I can’t muster the energy to get worked up about the NFL’s haphazard process for meting out punishments. I blew a gasket in October and in the weeks since, James Harrison has been fined another $45,000 or so for what amounts to playing football.
Commissioner Roger Goodell might be a great advocate for the owners, but he’s the NFL equivalent of Bud Selig when it comes to competency. I’m pretty sure everybody — even those people who passionately hate the Steelers — can agree that Harrison’s getting the shaft. In fact, it’s gotten so bad, Terrell Suggs wonders what the hell is going on. Seriously.
During a Wednesday conference call he offered this: “Your guy over there, 92, I think he is red-flagged. The referees are kind of looking for him. Even if he breathes on a quarterback wrong, he might get a flag.”
Of course, Suggs has some experience with running afoul of the NFL’s version of the law. In 2005, in one of the most schadenfreude-tastic games I have ever seen, the Ravens lost to the Lions 35-17, committed 21 penalties, and referee Mike Carey tossed Suggs after accusing him of “having malice in his heart.” Good times.
History aside, Suggs makes some sense: The league has their favorites,” Suggs said. “One being in Indy and one being with that other team up north. Besides those two, everybody is fair game. Some quarterbacks are getting the calls right away. Some quarterbacks they don’t care.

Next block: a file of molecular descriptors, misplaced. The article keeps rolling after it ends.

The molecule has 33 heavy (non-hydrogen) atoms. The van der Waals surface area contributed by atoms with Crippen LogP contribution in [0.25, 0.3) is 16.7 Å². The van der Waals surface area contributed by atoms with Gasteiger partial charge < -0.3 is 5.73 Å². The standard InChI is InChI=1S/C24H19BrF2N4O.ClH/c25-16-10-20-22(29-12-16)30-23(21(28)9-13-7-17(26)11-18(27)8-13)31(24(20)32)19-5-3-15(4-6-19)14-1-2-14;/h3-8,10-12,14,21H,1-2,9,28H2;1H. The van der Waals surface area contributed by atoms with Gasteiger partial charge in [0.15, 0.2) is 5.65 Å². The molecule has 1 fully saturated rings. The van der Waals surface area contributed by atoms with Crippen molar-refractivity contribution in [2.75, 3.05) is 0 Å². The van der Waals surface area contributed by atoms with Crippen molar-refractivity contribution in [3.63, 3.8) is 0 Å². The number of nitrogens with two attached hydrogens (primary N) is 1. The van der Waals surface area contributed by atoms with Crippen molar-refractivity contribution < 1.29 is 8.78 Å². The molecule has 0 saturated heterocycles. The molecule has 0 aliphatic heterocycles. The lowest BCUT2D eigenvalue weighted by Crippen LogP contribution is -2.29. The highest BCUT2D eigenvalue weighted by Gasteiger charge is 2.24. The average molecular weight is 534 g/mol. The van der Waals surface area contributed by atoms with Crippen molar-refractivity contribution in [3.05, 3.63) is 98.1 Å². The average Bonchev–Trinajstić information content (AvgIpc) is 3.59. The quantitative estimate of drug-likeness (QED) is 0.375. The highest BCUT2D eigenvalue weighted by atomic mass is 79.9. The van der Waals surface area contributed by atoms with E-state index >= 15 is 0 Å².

“Like I always said, Carson Palmer got hit in his knee in 2005 but there was no rule made. Then Tom Brady got hit in his knee and all of a sudden there is a rule and possible suspensions, excessive fines — it’s just getting ridiculous.”
It’s ridiculous … and nothing’s going to change. At least not for the better. I suspect at some point this season, Deebo might even get suspended. Frankly, I was sorta shocked it didn’t happen already.
Part of me wonders what the league would do if, during the middle of a game, Harrison ran onto the field, punched Big Ben in the mouth, Seymour style, before pile-driving him to the turf. I’m guessing nothing — it would be some sort of punishment singularity.
UPDATE:: Just saw Hines Ward speaking the truth about all the fines:
Dear Hines: Quit making sense. Thanks in advance. Signed, Commissar Rog.
I have long been a proponent of Football Outsiders’ stats. They’re certainly more nuanced than “total yards” and offer a better picture of what is actually going on with a team or a player.
For example, I have very little trouble believing that, on a per-play basis, Mike Wallace is the NFL’s best receiver. Or by that same measure, Ben ranks third behind only Tom Brady and Philip Rivers. Or, hell, that ROBO-PUNTER is third in Football Outsiders’ “punt” metric. Intuitively, it makes sense.
So when FO’s Week 12 DVOA team efficiency rankings came out, I was surprised to see the Steelers at No. 1 (offense is 10th, defense is 1st, special teams is 8th). Most of us agree that Pittsburgh is the decided underdog heading into Baltimore.